The only person who didn't know exactly what was going on was Andy Robinson, the young actor brought in to play what Eastwood calls "the sicko."
"I came out of New York theater," Robinson says. "It was my first film. And then suddenly to be working with this presence, this guy who had his own field of energy without trying. He was genuinely supportive and collaborative, and yet there was this field of energy that he commanded. It wasn't just a sexual energy, although God knows that was there, too. It was just a presence, almost like a political presence as well.
"And Don Siegel knew exactly what to do with it. He framed the shots in an epic manner, building an iconic presence of Clint.
"And Clint was nobody's fool. He was co-creator of that presence. No doubt about it.
"All they needed was someone for him to play off of, and that was me. I was able to create a nightmare. I just went with my instincts and Siegel's direction. What are we scared of? What's the dark side of our collective consciousness? At the time, we were scared of that guy, the guy with the peace sign and the paratrooper boots. The Scorpio killer."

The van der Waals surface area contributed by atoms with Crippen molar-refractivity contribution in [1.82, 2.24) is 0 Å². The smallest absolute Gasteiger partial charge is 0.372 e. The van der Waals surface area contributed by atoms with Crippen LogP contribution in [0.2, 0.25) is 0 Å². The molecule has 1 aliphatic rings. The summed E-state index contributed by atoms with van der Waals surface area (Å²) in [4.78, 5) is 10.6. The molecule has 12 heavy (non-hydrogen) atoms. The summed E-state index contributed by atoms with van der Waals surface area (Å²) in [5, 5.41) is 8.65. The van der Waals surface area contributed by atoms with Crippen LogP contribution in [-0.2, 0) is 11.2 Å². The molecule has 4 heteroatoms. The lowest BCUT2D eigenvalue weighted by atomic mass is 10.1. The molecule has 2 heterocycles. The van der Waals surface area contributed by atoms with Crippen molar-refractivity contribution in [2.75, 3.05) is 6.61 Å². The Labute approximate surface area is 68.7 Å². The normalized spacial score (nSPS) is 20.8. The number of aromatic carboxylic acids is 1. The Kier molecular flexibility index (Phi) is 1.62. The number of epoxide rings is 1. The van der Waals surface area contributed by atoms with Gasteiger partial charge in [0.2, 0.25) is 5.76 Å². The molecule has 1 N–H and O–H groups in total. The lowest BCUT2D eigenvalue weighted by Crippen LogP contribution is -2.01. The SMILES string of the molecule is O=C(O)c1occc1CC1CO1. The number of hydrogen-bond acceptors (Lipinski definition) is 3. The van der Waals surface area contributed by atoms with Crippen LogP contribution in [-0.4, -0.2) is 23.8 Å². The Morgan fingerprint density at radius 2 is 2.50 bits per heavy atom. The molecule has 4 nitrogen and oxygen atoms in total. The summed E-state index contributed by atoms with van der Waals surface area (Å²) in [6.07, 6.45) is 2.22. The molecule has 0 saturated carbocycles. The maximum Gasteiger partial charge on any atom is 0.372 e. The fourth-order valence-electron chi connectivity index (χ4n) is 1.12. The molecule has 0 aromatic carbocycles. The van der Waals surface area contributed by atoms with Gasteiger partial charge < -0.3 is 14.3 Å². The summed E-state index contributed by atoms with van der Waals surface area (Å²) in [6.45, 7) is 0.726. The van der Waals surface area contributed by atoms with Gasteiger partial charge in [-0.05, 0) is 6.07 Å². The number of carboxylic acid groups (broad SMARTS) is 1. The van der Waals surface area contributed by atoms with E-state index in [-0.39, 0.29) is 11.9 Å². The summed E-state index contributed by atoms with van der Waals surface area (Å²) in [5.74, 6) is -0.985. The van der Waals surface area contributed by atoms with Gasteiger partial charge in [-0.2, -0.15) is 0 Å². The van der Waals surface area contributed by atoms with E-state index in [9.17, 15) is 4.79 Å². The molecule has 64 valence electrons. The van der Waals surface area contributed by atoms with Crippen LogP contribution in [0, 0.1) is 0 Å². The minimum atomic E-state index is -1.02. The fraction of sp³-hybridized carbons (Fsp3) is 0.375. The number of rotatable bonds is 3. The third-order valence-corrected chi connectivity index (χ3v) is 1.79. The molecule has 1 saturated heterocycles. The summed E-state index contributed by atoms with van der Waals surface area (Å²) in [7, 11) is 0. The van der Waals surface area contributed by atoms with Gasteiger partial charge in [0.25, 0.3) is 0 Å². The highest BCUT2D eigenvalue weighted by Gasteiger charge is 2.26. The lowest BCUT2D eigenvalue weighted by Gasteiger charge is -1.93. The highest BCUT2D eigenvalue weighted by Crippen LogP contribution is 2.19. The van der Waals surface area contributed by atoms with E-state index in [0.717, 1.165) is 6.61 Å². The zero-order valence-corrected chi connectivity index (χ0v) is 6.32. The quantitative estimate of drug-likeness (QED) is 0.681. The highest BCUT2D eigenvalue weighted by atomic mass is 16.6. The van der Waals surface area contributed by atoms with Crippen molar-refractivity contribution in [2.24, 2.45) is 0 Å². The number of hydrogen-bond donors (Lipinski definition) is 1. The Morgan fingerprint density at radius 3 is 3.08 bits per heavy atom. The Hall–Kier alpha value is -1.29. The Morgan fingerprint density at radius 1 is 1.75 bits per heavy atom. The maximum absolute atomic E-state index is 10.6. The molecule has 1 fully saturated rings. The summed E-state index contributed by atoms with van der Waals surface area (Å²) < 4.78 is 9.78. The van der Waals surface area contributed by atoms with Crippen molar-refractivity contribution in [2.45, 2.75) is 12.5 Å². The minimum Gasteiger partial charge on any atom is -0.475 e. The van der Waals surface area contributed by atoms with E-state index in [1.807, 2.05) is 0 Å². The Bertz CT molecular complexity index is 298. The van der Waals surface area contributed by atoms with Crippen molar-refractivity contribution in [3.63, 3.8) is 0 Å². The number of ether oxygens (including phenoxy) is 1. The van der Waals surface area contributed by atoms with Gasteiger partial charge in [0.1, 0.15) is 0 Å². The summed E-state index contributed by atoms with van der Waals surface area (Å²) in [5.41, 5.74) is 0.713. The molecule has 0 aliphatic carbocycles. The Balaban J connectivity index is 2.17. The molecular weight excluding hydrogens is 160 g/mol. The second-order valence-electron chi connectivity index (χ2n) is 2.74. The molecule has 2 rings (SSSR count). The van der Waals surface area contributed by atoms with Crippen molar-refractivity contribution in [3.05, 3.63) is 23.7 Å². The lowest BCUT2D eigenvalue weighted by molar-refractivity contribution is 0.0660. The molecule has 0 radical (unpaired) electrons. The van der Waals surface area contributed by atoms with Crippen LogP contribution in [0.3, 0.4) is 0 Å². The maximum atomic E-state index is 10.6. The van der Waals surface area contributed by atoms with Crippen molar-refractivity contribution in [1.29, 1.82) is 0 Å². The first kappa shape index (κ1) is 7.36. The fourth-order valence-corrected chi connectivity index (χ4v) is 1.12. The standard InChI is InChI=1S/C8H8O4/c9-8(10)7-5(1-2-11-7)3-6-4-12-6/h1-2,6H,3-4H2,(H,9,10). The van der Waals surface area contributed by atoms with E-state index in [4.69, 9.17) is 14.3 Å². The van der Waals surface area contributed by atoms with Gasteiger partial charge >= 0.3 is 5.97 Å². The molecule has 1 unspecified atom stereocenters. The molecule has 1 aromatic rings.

Don Siegel taught Clint Eastwood how to make Clint Movies. Clint Eastwood learned how to make Clint Movies so that he could control every aspect of his career, including whom he worked with. He never worked with Andy Robinson again.
"You know, Don Siegel told me, 'I'm sorry I ruined your career,' " he says. "I laughed. But he knew what he was saying. He ruined my career. "I used to call Clint and ask him for work. He told me no and he told me why. He said that he couldn't use me because the identification with the Scorpio killer was too strong.
"It's all worked out; it's all been for the good" — Robinson now directs a theater in Los Angeles and teaches acting at the University of Southern California. "But if I had a dollar for everyone who's come up to me and said, Do you feel lucky, punk? I've had it said to me while I'm taking a piss at a urinal, and I've had it said to me at the overlook of Rocky Mountain National Park. I've gotten anonymous phone calls — guys calling in the middle of the night. And it's always guys."
Do they use Clint Eastwood's voice?